Theory: Can Compassion Reduce or Prevent PTSD

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I have been reading a fascinating and very informative new book called Compassionomics: The Revolutionary Scientific Evidence that Caring Makes a Difference.

As the title suggests, the authors studied the impact of compassion on health outcomes in hospitals and other medical settings. They define compassion as “the emotional response to another’s pain or suffering, involving an authentic desire to help.”

Their research suggests that compassion calms psychological responses to stress. They differentiate compassion from empathy noting that empathy is a feeling component that when evoked, impacts the pain centers in the brain. But compassion is the action of trying to reduce another person’s suffering. A very different part of the brain is then activated which is the reward pathway associated with affiliation and positive emotion.

They speculate the impact of being on the receiving end of compassion when someone experiences trauma. Their question: “Could compassion also be an effective way of preventing posttraumatic stress disorder (PTSD)? While this idea has not yet been proven, it is currently being investigated and promising new research.”

They note that PTSD is characterized by “distressing reexperiencing symptoms, effortful avoidance of trauma reminders, and physiological hyperarousal diagnosed in individuals who have been exposed to traumatic events. It takes an enormous toll on sufferers. It is not only associated with reduced quality of life but also the development of additional serious health conditions over time.” They describe how people who experience life-threatening medical emergencies and critical illness can also develop PTSD.

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They noted research by two physicians. Brothers, Dr. Brian and Dr. Michael Roberts have observed that, “the earlier a psychological intervention is applied—as close as possible to the psychological trauma, or, ideally, during the psychological trauma—the higher likelihood that the intervention can actually prevent the development of PTSD, rather than just treating it after the diagnosis is made.” Their discovery is crucial in our understanding the nature of trauma and the development of PTSD: when a patient is in the recovery phase of their medical trauma, meaning after the trauma has occurred, the psychological symptoms of PTSD are already beginning.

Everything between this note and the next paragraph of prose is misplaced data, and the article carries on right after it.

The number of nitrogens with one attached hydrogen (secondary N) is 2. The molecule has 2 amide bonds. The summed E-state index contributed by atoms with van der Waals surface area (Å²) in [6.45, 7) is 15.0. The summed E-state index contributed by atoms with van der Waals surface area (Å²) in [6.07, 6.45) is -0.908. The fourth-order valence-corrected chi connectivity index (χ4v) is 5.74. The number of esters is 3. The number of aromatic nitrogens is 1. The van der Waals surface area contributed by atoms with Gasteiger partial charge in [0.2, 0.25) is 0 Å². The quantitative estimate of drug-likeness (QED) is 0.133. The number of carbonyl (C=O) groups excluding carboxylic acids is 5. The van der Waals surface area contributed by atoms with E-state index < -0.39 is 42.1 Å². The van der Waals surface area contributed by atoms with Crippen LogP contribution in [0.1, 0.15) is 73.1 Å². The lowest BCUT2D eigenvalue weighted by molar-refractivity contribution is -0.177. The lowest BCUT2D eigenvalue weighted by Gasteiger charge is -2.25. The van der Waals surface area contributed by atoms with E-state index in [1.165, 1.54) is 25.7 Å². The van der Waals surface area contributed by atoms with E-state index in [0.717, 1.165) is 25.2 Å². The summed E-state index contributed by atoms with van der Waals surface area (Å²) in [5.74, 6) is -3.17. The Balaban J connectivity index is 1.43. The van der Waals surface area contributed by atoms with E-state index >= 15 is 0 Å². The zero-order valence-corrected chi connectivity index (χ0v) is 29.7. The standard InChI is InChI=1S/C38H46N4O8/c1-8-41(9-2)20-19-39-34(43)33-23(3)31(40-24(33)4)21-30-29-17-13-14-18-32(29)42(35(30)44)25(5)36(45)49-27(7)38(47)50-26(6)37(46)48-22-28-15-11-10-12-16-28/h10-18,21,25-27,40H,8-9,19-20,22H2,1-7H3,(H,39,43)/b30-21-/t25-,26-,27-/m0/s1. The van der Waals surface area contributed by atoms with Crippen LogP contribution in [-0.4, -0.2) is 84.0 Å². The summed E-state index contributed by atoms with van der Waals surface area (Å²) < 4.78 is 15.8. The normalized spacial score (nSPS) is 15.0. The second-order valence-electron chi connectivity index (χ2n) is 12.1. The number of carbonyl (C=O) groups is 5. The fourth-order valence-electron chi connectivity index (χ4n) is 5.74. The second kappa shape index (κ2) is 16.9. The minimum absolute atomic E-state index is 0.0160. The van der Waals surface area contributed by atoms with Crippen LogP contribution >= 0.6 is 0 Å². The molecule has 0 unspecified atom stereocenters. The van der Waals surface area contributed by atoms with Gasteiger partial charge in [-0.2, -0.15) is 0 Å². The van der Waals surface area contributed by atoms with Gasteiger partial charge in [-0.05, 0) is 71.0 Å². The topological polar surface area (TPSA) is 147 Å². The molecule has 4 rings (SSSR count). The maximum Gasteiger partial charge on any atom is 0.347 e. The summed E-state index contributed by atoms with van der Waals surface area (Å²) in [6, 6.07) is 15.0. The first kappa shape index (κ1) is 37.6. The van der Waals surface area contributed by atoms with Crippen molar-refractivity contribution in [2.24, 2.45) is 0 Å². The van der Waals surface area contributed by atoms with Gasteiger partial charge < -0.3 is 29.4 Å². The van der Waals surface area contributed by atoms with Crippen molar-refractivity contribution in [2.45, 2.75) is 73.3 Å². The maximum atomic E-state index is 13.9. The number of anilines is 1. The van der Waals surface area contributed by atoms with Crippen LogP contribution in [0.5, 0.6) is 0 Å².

Their recommendation is to train medical personnel to intervene during a psychological trauma, such as occurs in an emergency room setting, instead of waiting for PTSD to set in. This is a way they believe that PTSD can actually be prevented.

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They hypothesize that compassion appears to be the critical component for preventing the onset of PTSD. They first observed this in watching responses to pediatric emergency care from someone acting as a child life specialist. “A child life specialist is a highly trained medical professional who is an expert in working with children who are in terrifying circumstances. They are experts in the psyche of a child and how to make things less traumatic, so they do not develop long-term psychological damage from what they are going through. One of the main methods by which a child life specialist accomplishes this is through tender care and compassion.”

To do this they speak to children using soft tones and gentle touch. They provide reassurance that they will be taken care of. They make emotional connections. They work to alleviate fear, so the experience is less overwhelming for the child. These practices are all ways one can demonstrate compassion.

Research is currently being conducted to see if adults would respond in the same ways children do when compassion is shown during traumatic experiences in the emergency department. It is through this compassion that fear is lessened and therefore stress is lessened. It is through compassion that we ultimately then can prevent the development of PTSD.

In many ways this seems like an obvious way to prevent a traumatic moment from evolving into PTSD, but the authors of this book describe over and over how infrequently intentional and predictable compassion occurs in medical situations and how powerful compassion can be in reducing fear and stress when shown for even a few minutes.

Rapid intervention when a traumatic experience occurs is key to preventing or at least reducing PTSD symptoms. Soothing words of reassurance, calming touch, demonstrations of warmth and appreciation for how frightening an experience is are all ways to demonstrate compassion. It is not magic, it is neuroscience. Compassion changes what is happening in the brain and can switch off alarm responses so that the child or adult is not left with emotional wounds that can lead to PTSD.

Invitation for Reflections:

  1.  Have you ever been in a life-threatening situation in which someone showed compassion towards you? What specifically did they do? How did it impact you in the moment and then later as you recall the situation?
  2. Does this information motivate you to be more mindful about showing compassion to children and adults in moments when they might be experiencing something traumatic?
  3. What are some of the specific ways you can demonstrate compassion so that a person’s stress is reduced and therefore the probability of them experiencing PTSD is also reduced?

Diane Wagenhals, Director, Lakeside Global Institute


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